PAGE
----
Department of English as as Second Language Fulton Street, LM San Francisco, CA USA For trainees who are about to graduate and start working in 'the real world', an interesting option is to help them get in touch with some publishing houses so that they can get information on the latest teaching material on the market. Some addresses can be supplied by the teacher and they can also be encouraged to surf the Web to make further contacts. Other possibilities include writing to tourist boards, embassies, museums and charity organizations. Writing a Letter to the Author of a Story Short stories provide stimulating ways to explore the potentialities of the linguistic system, and their inclusion in the language class in English training centres is common practice nowadays.
It is a truism that one of the most important spin-offs of more communicatively oriented language learning and teaching has been the premium placed on the role of the learner in the language learning process see Wenden, It goes without saying, of course, that this shift of responsibility from teachers to learners does not exist in a vacuum, but is the result of a concatenation of changes to the curriculum itself towards a more learner-centred kind of learning.
What is more, this reshaping, so to speak, of teacher and learner roles has been conducive to a radical change in the age-old distribution of power and authority that used to plague the traditional classroom. At any rate, individual learners differ in their learning habits, interests, needs, and motivation, and develop varying degrees of independence throughout their lives Tumposky, For a definition of autonomy, we might quote Holec It is noteworthy that autonomy can be thought of in terms of a departure from education as a social process, as well as in terms of redistribution of power attending the construction of knowledge and the roles of the participants in the learning process.
Let us review some of these definitions and try to gain insights into what learner autonomy means and consists of. As has been intimated so far, the term autonomy has sparked considerable controversy, inasmuch as linguists and educationalists have failed to reach a consensus as to what autonomy really is.
It is not something done to learners; therefore, it is far from being another teaching method ibid. In the same vein, Leni Damcited in Gathercole, More specifically, she, like Holec, holds that someone qualifies as an autonomous learner when he independently chooses aims and purposes and sets goals; chooses materials, methods and tasks; exercises choice and purpose in organising and carrying out the chosen tasks; and chooses criteria for evaluation.
To all intents and purposes, the autonomous learner takes a pro- active role in the learning process, generating ideas and availing himself of learning opportunities, rather than simply reacting to various stimuli of the teacher Boud, ; Kohonen, ; Knowles, As we shall see, this line of reasoning operates within, and is congruent with, the theory of constructivism.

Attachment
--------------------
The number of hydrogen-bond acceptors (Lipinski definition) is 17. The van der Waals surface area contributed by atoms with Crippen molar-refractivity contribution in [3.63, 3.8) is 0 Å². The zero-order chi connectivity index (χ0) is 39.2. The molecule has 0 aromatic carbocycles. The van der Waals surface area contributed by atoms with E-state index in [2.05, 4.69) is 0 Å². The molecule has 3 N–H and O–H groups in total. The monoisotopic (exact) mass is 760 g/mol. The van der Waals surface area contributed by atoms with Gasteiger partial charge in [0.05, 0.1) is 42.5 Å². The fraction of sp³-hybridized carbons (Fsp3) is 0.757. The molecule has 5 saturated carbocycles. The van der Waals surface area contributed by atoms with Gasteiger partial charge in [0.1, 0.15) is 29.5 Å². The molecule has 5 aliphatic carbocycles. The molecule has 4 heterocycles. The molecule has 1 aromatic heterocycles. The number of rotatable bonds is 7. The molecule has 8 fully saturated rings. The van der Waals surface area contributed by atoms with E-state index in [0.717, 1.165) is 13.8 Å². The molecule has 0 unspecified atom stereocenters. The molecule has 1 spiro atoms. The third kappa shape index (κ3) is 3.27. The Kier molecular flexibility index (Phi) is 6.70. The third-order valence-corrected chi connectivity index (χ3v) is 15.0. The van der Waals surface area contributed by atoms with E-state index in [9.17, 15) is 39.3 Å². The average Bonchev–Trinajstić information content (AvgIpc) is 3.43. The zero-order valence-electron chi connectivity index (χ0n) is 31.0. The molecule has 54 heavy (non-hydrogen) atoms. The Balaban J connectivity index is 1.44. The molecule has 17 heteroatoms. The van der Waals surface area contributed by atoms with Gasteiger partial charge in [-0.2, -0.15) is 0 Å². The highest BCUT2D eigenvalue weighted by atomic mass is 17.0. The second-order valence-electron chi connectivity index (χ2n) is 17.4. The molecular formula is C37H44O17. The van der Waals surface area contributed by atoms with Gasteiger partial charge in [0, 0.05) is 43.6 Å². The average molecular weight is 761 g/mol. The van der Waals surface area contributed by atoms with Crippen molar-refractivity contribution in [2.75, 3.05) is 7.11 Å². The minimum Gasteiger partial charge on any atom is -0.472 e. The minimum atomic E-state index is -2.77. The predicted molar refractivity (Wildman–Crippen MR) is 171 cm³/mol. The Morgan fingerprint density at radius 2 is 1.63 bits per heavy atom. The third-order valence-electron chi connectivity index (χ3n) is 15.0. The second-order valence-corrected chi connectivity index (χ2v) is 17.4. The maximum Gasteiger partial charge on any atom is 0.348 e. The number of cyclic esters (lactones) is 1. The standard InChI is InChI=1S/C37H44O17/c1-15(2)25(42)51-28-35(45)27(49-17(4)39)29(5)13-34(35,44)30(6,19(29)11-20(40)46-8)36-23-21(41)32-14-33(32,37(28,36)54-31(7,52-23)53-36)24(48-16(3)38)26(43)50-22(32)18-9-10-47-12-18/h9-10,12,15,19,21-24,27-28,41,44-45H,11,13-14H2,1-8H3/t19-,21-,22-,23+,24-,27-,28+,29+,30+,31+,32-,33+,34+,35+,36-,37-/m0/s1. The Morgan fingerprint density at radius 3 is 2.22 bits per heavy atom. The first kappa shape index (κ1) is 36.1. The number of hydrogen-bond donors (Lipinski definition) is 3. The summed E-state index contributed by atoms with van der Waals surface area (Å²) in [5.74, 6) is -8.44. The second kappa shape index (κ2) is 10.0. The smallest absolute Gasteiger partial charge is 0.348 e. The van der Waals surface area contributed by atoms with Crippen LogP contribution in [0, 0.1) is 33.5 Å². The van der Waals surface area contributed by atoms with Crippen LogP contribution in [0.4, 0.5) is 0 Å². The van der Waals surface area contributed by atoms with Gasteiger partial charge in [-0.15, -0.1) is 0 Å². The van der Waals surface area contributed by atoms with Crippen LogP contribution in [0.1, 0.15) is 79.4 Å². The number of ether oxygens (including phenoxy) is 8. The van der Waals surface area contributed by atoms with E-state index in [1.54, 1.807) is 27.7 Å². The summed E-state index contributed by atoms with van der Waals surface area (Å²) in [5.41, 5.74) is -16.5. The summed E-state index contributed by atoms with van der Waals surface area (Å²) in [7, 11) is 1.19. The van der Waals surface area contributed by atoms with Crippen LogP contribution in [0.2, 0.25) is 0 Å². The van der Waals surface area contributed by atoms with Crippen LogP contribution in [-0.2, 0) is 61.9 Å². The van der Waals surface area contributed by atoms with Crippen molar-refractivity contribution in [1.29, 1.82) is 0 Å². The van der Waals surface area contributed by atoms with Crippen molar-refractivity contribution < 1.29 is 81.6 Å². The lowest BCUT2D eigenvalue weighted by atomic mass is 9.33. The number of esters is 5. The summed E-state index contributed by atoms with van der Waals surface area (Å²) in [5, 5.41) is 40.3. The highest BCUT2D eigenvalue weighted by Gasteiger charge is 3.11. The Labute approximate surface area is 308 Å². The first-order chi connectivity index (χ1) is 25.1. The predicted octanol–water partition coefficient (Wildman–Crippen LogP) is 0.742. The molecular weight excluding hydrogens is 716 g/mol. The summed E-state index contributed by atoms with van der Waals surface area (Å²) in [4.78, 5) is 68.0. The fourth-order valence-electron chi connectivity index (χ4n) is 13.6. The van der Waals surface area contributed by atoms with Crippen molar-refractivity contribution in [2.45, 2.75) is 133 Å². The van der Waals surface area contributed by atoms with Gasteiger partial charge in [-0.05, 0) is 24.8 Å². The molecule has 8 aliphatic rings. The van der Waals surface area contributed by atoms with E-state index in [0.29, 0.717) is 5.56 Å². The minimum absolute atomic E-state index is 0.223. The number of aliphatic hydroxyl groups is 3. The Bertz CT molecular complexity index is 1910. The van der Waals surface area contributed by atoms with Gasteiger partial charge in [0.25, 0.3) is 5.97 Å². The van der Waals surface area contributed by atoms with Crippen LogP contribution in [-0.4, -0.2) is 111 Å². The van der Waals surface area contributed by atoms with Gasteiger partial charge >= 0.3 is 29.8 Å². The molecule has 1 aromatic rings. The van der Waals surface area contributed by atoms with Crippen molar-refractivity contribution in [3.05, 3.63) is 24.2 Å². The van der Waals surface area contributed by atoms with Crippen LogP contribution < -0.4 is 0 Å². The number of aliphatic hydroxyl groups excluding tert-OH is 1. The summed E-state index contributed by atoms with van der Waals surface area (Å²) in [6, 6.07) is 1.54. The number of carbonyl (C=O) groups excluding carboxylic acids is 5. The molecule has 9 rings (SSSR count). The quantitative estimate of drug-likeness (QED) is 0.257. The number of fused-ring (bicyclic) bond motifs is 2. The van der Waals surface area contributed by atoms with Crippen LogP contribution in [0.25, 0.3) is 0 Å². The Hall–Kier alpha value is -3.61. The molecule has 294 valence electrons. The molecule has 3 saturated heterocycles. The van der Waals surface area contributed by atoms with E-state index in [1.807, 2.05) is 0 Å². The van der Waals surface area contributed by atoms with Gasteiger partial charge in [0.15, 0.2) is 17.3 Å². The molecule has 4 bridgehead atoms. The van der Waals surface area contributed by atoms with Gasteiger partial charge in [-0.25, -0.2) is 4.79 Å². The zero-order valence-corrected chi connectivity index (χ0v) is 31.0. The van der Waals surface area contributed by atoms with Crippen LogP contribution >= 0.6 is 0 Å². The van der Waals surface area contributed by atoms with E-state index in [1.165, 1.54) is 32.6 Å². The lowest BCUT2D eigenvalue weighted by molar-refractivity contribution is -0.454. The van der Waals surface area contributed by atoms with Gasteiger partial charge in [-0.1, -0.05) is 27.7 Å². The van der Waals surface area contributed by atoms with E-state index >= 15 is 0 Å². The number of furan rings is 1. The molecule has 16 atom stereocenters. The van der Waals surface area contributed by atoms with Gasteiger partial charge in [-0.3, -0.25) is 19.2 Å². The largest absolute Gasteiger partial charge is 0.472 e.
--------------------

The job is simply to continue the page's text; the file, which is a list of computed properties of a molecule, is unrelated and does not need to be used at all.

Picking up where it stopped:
He is not one to whom things merely happen; he is the one who, by his own volition, causes things to happen. Learning is seen as the result of his own self-initiated interaction with the world.
Such "inventories" of characteristics evinced by the putative autonomous learner abound, and some would say that they amount to nothing more than a romantic ideal which does not square with reality. This stands to reason, for most of the characteristics imputed to the "autonomous learner" encapsulate a wide range of attributes not commonly associated with learners.
For instance, Benncited in Candy, Within the context of education, though, there seem to be seven main attributes characterising autonomous learners see Omaggio,cited in Wenden, Autonomous learners have insights into their learning styles and strategies; take an active approach to the learning task at hand; are willing to take risks, i.
Here, some comments with respect to the preceding list are called for. The points briefly touched upon above are necessary but not sufficient conditions for the development of learner autonomy, and many more factors such as learner needs, motivation, learning strategies, and language awareness have to be taken into consideration.
For example, the first point hinges upon a metalanguage that learners have to master in order to be regarded as autonomous, while points 4 and 7 pertain to learner motivation. It is of consequence to note that autonomy is a process, not a product. One does not become autonomous; one only works towards autonomy.This lesson will define and explain in detail what metacognitive strategies are and how they can be used in the classroom to help deepen students'.
Questions to Stimulate Metacognitive Reflection and Learning These questions can be used in class discussion, as a basis for reflective writing (prompts), or as part of class activities (teams and groups) 1) for class, 2) for assignments, 3) for tests, 4) for the course overall.
Writing-to-Learn activities encourage the kind of reflection on learning that improves students’ metacognitive skills. The key to effectively using writing activities in every subject. Learning Principles Theory and Research-based Principles of Learning.
The following list presents the basic principles that underlie effective learning. Definitions. This higher-level cognition was given the label metacognition by American developmental psychologist John H. Flavell ().. The term metacognition literally means cognition about cognition, or more informally, thinking about thinking.
Reflective practice is the ability to reflect on one's actions so as to engage in a process of continuous learning. According to one definition it involves "paying critical attention to the practical values and theories which inform everyday actions, by examining practice reflectively and reflexively.